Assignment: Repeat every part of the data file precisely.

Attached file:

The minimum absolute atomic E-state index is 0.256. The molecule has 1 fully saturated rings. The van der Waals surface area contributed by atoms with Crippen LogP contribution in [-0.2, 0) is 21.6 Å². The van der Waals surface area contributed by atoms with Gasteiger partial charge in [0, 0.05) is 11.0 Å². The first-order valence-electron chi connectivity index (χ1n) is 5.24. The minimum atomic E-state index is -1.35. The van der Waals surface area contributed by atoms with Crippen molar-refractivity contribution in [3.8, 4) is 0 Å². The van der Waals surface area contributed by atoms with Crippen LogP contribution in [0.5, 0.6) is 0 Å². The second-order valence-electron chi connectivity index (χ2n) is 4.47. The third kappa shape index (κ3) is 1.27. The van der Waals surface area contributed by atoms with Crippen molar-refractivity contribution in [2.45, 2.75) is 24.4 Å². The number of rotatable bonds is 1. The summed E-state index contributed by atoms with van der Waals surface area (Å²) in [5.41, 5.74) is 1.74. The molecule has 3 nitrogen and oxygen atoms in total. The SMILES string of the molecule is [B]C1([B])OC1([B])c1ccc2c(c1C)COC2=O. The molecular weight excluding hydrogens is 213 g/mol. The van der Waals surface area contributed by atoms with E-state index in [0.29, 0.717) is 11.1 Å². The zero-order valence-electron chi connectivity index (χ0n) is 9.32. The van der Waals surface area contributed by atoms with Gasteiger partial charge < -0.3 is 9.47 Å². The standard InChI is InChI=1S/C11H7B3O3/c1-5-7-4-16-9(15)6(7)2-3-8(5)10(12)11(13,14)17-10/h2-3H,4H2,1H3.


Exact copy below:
The minimum absolute atomic E-state index is 0.256. The molecule has 1 fully saturated rings. The van der Waals surface area contributed by atoms with Crippen LogP contribution in [-0.2, 0) is 21.6 Å². The van der Waals surface area contributed by atoms with Gasteiger partial charge in [0, 0.05) is 11.0 Å². The first-order valence-electron chi connectivity index (χ1n) is 5.24. The minimum atomic E-state index is -1.35. The van der Waals surface area contributed by atoms with Crippen molar-refractivity contribution in [3.8, 4) is 0 Å². The van der Waals surface area contributed by atoms with Crippen LogP contribution in [0.5, 0.6) is 0 Å². The second-order valence-electron chi connectivity index (χ2n) is 4.47. The third kappa shape index (κ3) is 1.27. The van der Waals surface area contributed by atoms with Crippen molar-refractivity contribution in [2.45, 2.75) is 24.4 Å². The number of rotatable bonds is 1. The summed E-state index contributed by atoms with van der Waals surface area (Å²) in [5.41, 5.74) is 1.74. The molecule has 3 nitrogen and oxygen atoms in total. The SMILES string of the molecule is [B]C1([B])OC1([B])c1ccc2c(c1C)COC2=O. The molecular weight excluding hydrogens is 213 g/mol. The van der Waals surface area contributed by atoms with E-state index in [0.29, 0.717) is 11.1 Å². The zero-order valence-electron chi connectivity index (χ0n) is 9.32. The van der Waals surface area contributed by atoms with Gasteiger partial charge < -0.3 is 9.47 Å². The standard InChI is InChI=1S/C11H7B3O3/c1-5-7-4-16-9(15)6(7)2-3-8(5)10(12)11(13,14)17-10/h2-3H,4H2,1H3.